That semi-trucks pose a serious risk to other vehicles on the road due to their enormous size is common knowledge. If a truck driver, therefore, does not possess the required skills that will enable him or her to safely operate a truck, or if he or she commits an error that results in an accident, then fatalities or people sustaining severe injuries are not remote possibilities.
There are more than two million semi-trucks or big rigs currently operating in the U.S. Half a million of these trucks, according to the National Highway Traffic Safety Administration (NHTSA), get involved in accidents every year, accidents which cause more than 100,00 injuries and close to 4,000 deaths. In 2013, the Highway Loss Data Institute, a non-profit research organization, recorded 3,500 fatal large truck accidents. In these crashes, 570 truck drivers died, while the remaining count referred to fatalities which involved drivers of smaller vehicles, motorcyclists, bicyclists, and pedestrians. Non-fatal injuries exceed more than a hundred thousand.
Majority of truck accidents, as proven in a study conducted by the Federal Motor Carrier Safety Administration (FMCSA), are due to the fault of truck drivers themselves (the FMCSA is a separate administration within the U.S. Department of Transportation that has the primary task of enforcing laws that would help reduce crashes, injuries and fatalities involving commercial motor vehicles (CMV), such as large trucks and buses).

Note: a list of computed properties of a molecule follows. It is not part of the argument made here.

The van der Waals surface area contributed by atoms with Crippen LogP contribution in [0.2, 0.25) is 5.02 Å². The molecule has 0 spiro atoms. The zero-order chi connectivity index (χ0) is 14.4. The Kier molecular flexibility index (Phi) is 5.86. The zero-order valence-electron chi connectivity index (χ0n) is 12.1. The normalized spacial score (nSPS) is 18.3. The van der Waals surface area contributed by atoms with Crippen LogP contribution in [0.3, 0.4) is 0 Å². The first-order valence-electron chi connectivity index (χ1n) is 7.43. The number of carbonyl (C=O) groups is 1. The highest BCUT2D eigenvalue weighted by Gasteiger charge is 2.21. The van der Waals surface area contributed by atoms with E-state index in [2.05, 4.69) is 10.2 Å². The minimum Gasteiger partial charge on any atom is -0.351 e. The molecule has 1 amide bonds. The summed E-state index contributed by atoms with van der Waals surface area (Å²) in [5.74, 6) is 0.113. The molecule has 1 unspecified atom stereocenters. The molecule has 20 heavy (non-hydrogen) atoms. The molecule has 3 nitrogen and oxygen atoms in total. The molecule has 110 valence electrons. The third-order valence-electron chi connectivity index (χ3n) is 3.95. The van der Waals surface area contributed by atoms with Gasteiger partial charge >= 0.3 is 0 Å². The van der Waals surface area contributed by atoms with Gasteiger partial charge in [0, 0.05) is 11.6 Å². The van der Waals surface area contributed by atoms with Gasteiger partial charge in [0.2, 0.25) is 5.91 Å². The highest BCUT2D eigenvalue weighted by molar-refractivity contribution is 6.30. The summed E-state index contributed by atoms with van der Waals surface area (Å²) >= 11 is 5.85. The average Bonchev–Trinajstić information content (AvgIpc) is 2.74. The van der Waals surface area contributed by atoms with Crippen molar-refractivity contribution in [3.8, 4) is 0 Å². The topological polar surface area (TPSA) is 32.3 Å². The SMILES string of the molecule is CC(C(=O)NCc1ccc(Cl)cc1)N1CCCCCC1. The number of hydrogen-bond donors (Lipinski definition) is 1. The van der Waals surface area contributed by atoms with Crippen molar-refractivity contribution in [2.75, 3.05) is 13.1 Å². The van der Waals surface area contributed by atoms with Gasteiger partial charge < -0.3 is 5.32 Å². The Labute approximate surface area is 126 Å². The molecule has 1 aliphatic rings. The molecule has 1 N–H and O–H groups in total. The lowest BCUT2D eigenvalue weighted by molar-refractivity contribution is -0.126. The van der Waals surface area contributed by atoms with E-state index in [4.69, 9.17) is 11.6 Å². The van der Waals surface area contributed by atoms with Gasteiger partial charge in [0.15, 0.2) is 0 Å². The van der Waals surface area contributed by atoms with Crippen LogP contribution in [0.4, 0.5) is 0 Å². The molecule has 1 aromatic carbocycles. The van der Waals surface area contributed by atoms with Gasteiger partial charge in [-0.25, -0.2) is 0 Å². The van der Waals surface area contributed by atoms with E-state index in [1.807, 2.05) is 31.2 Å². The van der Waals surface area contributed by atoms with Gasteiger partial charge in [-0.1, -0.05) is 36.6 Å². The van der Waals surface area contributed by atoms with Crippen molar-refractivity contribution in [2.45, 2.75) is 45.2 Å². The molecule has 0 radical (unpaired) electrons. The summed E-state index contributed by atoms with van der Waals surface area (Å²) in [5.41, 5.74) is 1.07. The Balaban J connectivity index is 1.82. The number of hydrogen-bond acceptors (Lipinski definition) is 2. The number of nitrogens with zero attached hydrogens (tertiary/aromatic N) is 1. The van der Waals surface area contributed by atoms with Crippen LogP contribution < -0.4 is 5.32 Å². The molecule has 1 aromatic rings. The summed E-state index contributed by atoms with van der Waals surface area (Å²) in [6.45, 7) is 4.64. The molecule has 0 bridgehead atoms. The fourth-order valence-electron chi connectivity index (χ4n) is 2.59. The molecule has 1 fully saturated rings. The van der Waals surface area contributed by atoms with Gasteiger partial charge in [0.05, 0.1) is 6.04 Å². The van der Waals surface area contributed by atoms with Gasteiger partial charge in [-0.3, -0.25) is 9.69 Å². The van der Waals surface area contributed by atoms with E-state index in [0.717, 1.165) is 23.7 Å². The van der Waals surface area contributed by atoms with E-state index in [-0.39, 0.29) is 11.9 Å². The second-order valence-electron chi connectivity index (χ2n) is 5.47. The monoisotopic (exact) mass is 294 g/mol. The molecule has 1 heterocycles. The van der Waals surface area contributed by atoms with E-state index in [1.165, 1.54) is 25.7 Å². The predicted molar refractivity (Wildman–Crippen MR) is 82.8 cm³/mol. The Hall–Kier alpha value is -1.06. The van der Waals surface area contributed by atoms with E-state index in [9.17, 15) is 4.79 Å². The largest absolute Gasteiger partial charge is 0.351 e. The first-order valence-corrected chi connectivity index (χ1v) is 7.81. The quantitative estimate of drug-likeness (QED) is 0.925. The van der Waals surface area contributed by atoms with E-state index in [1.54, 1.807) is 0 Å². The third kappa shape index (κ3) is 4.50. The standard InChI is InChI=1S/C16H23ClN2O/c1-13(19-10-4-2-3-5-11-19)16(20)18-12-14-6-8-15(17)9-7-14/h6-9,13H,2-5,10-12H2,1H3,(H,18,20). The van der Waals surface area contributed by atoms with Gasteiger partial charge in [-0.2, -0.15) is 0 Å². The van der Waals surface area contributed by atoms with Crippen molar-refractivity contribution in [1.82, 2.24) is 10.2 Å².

Some of the most common truck driver errors identified by the FMCSA are driver fatigue, driving too fast for road conditions, impairment due to use of prescription drugs, illegal drugs or alcohol, overspeeding, lack of experience in operating a semi-truck; lack of focus on the road; distracted driving; failure to check a truck’s “no-zone” areas or blind spots, and failure to make sure that truck brakes are in good working condition.
As pointed out by the law firm Schuler, Halvorson, Weisser, Zoeller & Overbeck, P.A., though many truck drivers and trucking companies do everything they can to stay safe on the roadway, the sad reality is that not everyone exercises this level of caution, putting unsuspecting motorists in harm’s way. Many drivers exceed the set hours of service restrictions, there are those who abuse alcohol and/or amphetamines while behind the wheel, or those who fail to keep their trucks in good working order, exposing everyone on the road to serious risks.
All these acts of failure are due to negligence which can easily be avoided, thus, avoiding too the thousands of accidents it causes. While no one wants an accident to occur, not even the truck driver who may be at fault in the accident, the injuries or death of victims require that the erring truck drivers should only be made to face justice as well as compensate their victims for all damages resulting from (victims’) injuries.Read More